New Brunswick

Add city oversight to noisy metal recycler's provincial permit, councillor says

Saint John Coun. Donna Reardon would like to see metal recycler American Iron and Metal's next provincial operating permit contain conditions requiring co-operation with the municipality.

Scrap recycler on Saint John port land isn't accountable to municipality

American Iron and Metal's Saint John recycling facility is located on leased port land, outside municipal jurisdiction. (Julia Wright, CBC)

West Saint side resident Barry Constantine marvels at how much life has changed since American Iron and Metal set up operations on nearby Port Saint John property.

On many days, his windows are closed when they would normally be open. 

Noise and a pervasive dust put an end to that long ago.

I do think the city needs to be a huge part of the dialogue because we've got all the risks.- Donna Reardon, Saint John councillor

"They could have figured this out a long time ago and they just didn't," Constantine says.

"They didn't sit down and think that you're right in the middle of the city and making that much noise."

He doesn't want to see the jobs leave the city but says there are far more suitable locations for the metal recycling operation.

Not in city's jurisdiction

"Once you get used to something, you don't even know it's there. Trains go by your house and they're loud. After a while it ain't so loud anymore. But this is a little on the ridiculous side. It is a little crazy."

But AIM, which sits on leased Port Saint John land, is outside the jurisdiction of city authorities. With companies on any other land, the city would have more authority.

AIM need only satisfy the terms of its port lease and its provincial "approval to operate."

Saint John Coun. Donna Reardon says she believes American Iron and Metal's provincial approval to operate should allow some municipal oversight. (CBC)

But that 15-page approval document makes few references to the municipality beyond a requirement for a joint emergency response plan.

Ward 3 Coun. Donna Reardon would like to see that change. She says AIM's next approval to operate should contain conditions requiring co-operation with the municipality.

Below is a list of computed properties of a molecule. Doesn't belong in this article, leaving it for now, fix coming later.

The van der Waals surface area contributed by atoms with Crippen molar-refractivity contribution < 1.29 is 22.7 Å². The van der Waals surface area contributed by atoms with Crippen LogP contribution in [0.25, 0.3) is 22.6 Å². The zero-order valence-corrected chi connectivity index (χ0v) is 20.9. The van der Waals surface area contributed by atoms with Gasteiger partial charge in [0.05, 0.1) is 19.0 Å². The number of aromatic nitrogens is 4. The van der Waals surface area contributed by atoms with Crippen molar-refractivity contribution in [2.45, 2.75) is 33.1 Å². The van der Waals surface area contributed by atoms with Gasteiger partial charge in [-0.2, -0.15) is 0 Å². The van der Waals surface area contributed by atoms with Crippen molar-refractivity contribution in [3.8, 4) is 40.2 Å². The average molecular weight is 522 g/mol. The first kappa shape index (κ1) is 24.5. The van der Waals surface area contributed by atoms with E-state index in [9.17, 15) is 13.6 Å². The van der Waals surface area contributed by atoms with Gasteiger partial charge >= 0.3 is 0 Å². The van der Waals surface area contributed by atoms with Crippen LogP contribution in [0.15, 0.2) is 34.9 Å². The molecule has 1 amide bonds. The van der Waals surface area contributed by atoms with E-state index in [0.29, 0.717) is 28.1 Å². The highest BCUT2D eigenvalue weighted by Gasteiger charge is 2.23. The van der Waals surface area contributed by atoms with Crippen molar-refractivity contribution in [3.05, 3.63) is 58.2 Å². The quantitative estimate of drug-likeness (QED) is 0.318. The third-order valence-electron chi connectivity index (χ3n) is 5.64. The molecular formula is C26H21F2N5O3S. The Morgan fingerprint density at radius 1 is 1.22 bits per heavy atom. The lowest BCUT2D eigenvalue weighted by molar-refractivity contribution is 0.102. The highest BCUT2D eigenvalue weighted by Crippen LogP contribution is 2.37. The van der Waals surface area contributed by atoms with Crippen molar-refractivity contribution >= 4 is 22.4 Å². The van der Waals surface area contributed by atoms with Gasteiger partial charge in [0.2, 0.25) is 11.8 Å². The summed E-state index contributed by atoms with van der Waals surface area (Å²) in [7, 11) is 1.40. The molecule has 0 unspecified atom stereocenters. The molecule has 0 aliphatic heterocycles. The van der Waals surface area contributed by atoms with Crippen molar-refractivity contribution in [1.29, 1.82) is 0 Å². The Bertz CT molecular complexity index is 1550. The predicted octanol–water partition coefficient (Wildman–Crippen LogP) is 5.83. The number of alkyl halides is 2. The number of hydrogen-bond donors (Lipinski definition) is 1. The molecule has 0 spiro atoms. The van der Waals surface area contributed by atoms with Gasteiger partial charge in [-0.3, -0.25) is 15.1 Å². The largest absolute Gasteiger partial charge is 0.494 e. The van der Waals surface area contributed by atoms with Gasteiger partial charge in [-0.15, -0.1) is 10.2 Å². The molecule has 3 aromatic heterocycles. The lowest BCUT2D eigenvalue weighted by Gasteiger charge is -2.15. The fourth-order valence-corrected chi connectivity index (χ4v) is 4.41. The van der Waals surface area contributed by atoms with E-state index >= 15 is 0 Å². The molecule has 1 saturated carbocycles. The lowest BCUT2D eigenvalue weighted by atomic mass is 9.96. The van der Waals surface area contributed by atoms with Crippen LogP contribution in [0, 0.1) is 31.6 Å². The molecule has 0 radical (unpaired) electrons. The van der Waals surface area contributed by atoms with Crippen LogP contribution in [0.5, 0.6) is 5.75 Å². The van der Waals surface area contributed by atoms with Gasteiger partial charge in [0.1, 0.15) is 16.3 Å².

"I do think the city needs to be a huge part of the dialogue because we've got all the risks," Reardon said. 
"I think whenever the province is doing anything they should always be linking with the city because the city's their partner."

The New Brunswick Department of Environment and Local Government is responsible for issuing approvals to operate to AIM and other companies. 

Similar experience in Calgary

AIM's two-year permit expires June 1, 2019. It's not clear whether it would be legal to add any conditions to the provincial permit.

A communications person with the Environment Department did not respond to a request for comment.

Over the past year, the City of Calgary managed to calm a contentious relationship with its sprawling scrap metal recycler.

Calgary Coun. Gian-Carlo Carra says there had been a long history of complaints from neighbours of Navajo Metals.

Coun. Gian-Carlo Carra of Calgary says that by documenting problems at a local recylcer, the city was able to bring about changes in how the company operated. (Twitter)

But there was little progress until the city began to document explosions and noise complaints.

"What they were saying was happening and what was actually happening didn't quite jive," said Carra. "Everything in this regard really comes down to the strength of evidence, and we were able to collect enough evidence to really lean on them."

Carra says sound meters and cameras were put in place near Navajo's operation. 

"We were able to amass enough evidence and there was enough constant pressure from the surrounding businesses and residents that we were able to document some things. And that really gave us the leverage."

Licence at risk

In Alberta business licences are issued by the municipality.

Carra says with that licence on the line, the company made changes to its operating procedures leading to a decline in complaints.

No such solution is currently available to the City of Saint John.

Navajo Metals referred CBC on Tuesday to the company's head office, Evraz Navajo North America in Chicago, which did not respond to a request for comment.

Residents shaken

Explosions at metal-recycling plants are often caused by propane or other pressurized gas containers that make their way into the metal-shredding chamber.

A handful of larger blasts in Saint John have startled residents around the city waterfront and led to complaints of rattling windows and china. 

Over the past 17 months, there have been 39 explosions — small and large  — at American Iron and Metals' Saint John operation. Three were in October, and two happened the same day, Oct. 11.

In a statement to CBC News that day, AIM's site manager, Kevin Hughes, said the on-site metal shredder is designed to withstand "bursts of pressure" and they are not a threat to the public. 

AIM did not respond to a request for comment Thursday.